Think about these discussion questions: we hope these questions will help introduce some of the themes of the course and the ways we will approach literature.

  • Monkey, Ramayana, and Sundiata are epic tales for the nations of China, India, and Mali. As World Studies scholars read them, they should consider what values are at the heart of them.
  • How do these stories shape the culture and national identity of these three very different nations?
  • Students should also pay attention to the shared patterns of the stories.
  • All three are about heroes who must go on a quest to restore balance to the world, gaining allies and facing villains along the way. What other specific similarities exist?
  • How do these stories connect to other stories the students have read such as The Odyssey, The Aeneid, or Gilgamesh?

Prepare for the following assessments for when you return to class in August.

  • An objective quiz offers you the chance to confirm that you have met the baseline expectation of completing the reading of all three books.
  • An analytical paper will assess your ability to craft a compelling thesis concerning authorial intent of one of the summer reading books and then support it with specific textual evidence and reasoned analysis.
  • An in-class essay will assess your ability to compare and contrast specific characters and themes from the other two summer reading books.
  • Several Harkness discussions will ask you to relate your reading to essential questions of the course using specific textual support.

Rising Third Form - Ancient Studies

The summer assignment for Ancient Studies has two parts:

  • Ancient Literature: READ selected chapters of Edith Hamilton’s Mythology: Timeless Tales of Gods and Heroes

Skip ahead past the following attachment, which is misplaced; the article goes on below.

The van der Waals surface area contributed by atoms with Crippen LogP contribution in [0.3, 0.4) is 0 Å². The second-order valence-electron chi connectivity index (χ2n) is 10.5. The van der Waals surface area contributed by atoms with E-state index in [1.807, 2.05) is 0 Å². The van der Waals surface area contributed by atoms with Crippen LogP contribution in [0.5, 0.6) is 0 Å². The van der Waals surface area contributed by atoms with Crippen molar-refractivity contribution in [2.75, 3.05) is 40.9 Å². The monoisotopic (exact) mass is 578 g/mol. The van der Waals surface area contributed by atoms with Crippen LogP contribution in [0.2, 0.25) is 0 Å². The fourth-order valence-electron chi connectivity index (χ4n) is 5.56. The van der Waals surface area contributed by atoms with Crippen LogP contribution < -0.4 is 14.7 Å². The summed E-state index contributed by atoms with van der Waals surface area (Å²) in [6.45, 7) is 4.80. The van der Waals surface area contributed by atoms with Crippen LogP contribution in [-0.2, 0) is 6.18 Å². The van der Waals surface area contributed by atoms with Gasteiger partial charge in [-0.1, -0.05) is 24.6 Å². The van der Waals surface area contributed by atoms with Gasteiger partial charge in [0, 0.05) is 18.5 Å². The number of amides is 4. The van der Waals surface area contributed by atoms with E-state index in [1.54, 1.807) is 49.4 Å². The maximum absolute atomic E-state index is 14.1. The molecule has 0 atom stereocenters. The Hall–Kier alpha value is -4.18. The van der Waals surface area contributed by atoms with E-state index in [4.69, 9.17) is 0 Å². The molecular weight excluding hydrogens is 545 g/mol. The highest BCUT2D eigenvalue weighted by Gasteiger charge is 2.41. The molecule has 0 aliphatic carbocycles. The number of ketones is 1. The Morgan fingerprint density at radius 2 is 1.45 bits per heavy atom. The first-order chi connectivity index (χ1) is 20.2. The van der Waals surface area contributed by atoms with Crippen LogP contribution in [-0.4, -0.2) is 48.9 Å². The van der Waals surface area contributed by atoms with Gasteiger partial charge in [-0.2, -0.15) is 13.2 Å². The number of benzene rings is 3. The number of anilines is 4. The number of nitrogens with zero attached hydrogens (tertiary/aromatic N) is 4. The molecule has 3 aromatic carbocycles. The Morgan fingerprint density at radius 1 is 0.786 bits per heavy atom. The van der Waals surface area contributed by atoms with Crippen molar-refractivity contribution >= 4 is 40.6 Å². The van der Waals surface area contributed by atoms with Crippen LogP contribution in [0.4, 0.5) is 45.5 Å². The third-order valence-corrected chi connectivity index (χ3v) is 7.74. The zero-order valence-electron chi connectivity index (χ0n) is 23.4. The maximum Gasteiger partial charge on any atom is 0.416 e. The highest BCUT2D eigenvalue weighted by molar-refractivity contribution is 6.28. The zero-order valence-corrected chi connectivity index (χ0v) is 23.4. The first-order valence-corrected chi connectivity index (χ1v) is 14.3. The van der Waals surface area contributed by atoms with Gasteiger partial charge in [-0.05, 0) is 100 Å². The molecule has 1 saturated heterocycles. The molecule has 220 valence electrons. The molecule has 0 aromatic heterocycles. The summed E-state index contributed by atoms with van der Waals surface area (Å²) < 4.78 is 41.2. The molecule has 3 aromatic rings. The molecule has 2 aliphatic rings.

• Ancient History: VIEW the PBS Empires Video, “The Greeks: Crucible of Civilization

Both the book and the videos will provide a good foundation for our study of the Ancient World. Students can expect to write about both in the early weeks of school.

  • Ancient Literature Assignment:
    • Edith Hamilton’s Mythology: Timeless Tales of Gods and Heroes is widely available from Amazon and other major booksellers, including MBS Direct. Students should get the Grand Central Publishing Edition in paperback.
      • Required Chapters:
        • Introduction (pages 1-16)
        • Part 1 – Chapter 1: The Gods (pages 17-50)
        • Part 4 – Chapter 13: The Trojan War (pages 253-276)
        • Part 4 – Chapter 14: The Fall of Troy (pages 277-290)
        • Part 4 – Chapter 15: The Adventures of Odysseus (pages 291-319)
        • Part 4 – Chapter 16: The Adventures of Aeneas (pages 320-344)
        • Part 5 – Chapter 17: The House of Atreus (pages 345-372)
        • Part 5 – Chapter 18: The Royal House of Thebes (pages 373-393)

Ancient History Assignment:

Tips to Guide Your Reading and Viewing

One fundamental purpose of your summer reading and viewing assignment is to give you a basic introduction to the major figures (mythical, literary, and historical) that you will encounter throughout the coming year. Before you read the great epic poems of Homer and Virgil, the tragedies of Sophocles, the histories of Herodotus and Thucydides, and the apology of Socrates, we want you to experience the basic stories that these ancient poets and writers tell. Edith Hamilton provides an accessible retelling of the great tales from the Greek world, and PBS presents an engaging dramatization of the rise and fall of the Athenian Empire. We hope you will enjoy these first encounters over the summer. When you get to school, we will spend a few classes making sure that you know the major figures you have met in your reading and viewing.

Beyond that, that we ask that you consider the following questions. We will discuss them in some detail in the year ahead, but for now, keep them in mind as you read:

  • What traits do Greeks gods and Greek mortals share in common? And more importantly, what traits set them apart? What does this tell us about what it means to be fully human?
  • What are the defining characteristics of the following ancient figures? Which figures seem to you to offer the best models for leading a good life?
    • Achilles
    • Odysseus
    • Aeneas
    • Oedipus
    • Antigone
    • Cleisthenes
    • Themistocles
    • Pericles
    • Socrates
  • In a number of these myths, Greek heroes face reversals or complications. What are some of the reversals or complications you notice as you read about these figures?

We will not ask you to write for us over the summer, but please know that you will get plenty of opportunities to write in the year ahead! Have fun and see you in August.

Quantitative Reasoning 1 & 2 Optional Reading Challenge

Humanities Seminar

The Elephant Man by Bernard Pomerance (ISBN: 0-8021-3041-0)